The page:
This science fair project was conducted to ascertain how the height of a ceiling affects room temperature. The science project was carried out using cardboard boxes of varying height - 1meter, 2 meters and 3 meters.
The higher the ceiling, the lower the room temperature.
Ceiling height and room temperatures
The temperature inside a room will normally increase due to heat sources within the room, and also due to heat from the sun being absorbed by the roof and the walls of the house. Proper air ventilation is required in homes to keep the temperature inside the rooms at comfortable levels.
Heat sources located within the house include cooking, electrical appliances and our own bodies. Air within the house that is warmed by these heat sources, will float upwards towards the ceiling (as it is less dense than cool air) and eventually escape through ventilation holes, while cool air flows in through the windows. Therefore the higher the ceiling, the further the warm air will move upwards and the cooler the lower parts of the home will be – at least in theory.
The heat from the sun is absorbed by the roof and the walls of the house. This heat will cause the attic and the ceiling to become hot. The ceiling will then become a source of heat and warm up the air around it. Therefore the higher the ceiling, the further it is from the living area and the lower the temperature of the living area will be.
The materials required for this science fair project:
- 27 pieces of cardboard, size 1m x 1m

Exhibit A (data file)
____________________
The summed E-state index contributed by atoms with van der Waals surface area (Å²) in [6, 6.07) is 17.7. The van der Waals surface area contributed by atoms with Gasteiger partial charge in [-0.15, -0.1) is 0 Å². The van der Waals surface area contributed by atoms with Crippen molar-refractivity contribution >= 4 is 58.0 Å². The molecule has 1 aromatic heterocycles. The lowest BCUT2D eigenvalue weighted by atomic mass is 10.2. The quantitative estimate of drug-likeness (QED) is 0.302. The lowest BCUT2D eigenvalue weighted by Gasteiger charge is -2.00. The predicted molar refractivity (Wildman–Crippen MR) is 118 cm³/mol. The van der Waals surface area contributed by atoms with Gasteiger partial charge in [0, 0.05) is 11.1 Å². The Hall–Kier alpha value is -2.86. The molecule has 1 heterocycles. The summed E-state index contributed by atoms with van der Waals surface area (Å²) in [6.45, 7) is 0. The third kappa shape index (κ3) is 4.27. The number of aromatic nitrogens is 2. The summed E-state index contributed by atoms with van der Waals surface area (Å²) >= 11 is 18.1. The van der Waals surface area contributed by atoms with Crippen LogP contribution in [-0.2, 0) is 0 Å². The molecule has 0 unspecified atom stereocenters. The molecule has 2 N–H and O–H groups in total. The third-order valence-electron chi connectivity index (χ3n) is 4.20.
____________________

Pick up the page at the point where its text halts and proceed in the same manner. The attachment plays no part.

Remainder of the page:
- a measuring tape
- 3 incandescent lamps rated at 25W
- 3 thermometers
- 1 ruler
- 1 paper knife
- 1 roll of masking tape
1. For this science fair project, the independent variable is the height of the box. The dependent variable is the temperature inside each box. This is determined by using the thermometer to measure the temperature. The constants (control variables) are the heat generated by the incandescent lamp, the footprint (occupied floor size) of each box and the position of the thermometer.
2. The cardboards are used to construct 3 boxes. The bottom of the boxes will be open.
a. The first box will be made using 5 sheets of cardboard and will be 1 meter tall,
b. The second box will be made using 9 sheets of cardboard and will be 2 meters tall, and
c. The third box will be made using 13 sheets of cardboard and will be 3 meters tall.
The cardboard sheets will be attached together with masking tape.
3. A total of 8 rectangular holes size 300mm x 50mm are cut out on the 4 sides of the boxes. The first 4 holes will be 300mm above the floor and the next 4 holes will be 300mm from the top of the box. See figure 1. .
4. A small hole is made on one of the sides of each box, 400mm from the floor and the thermometer is inserted 5cm inside the box.
5. The incandescent lamp is placed on the floor in the center of the box and lit up. Once the temperature of the thermometer has stabilized, it is recorded in the table below.
It is observed that the higher the “ceiling” of the box, the lower the temperature recorded by the thermometer.
The chart below represents the results of our science project experiment.
Our hypothesis has been proven to be true. The higher the ceiling, the lower the room temperature.
Houses with low ceiling are suitable for colder climates because they help to keep the house warm, whereas houses with higher ceilings are suitable for warmer climates because they provide better air ventilation and keep temperatures lower. However, rooms with higher ceiling will require more powerful air conditioning compared to the lower ceiling rooms, as the volume of air in the room will be greater.
What would happen if the science fair project were to be repeated using lamps of different wattage?
The science fair project can be also repeated by making the floor space of the box bigger or smaller.
Attic ventilation for homes - http://www.factsfacts.com/MyHomeRepair/ventilation.htm
Ceiling height and cooling cost - http://www.newton.dep.anl.gov/askasci/eng99/eng99420.htm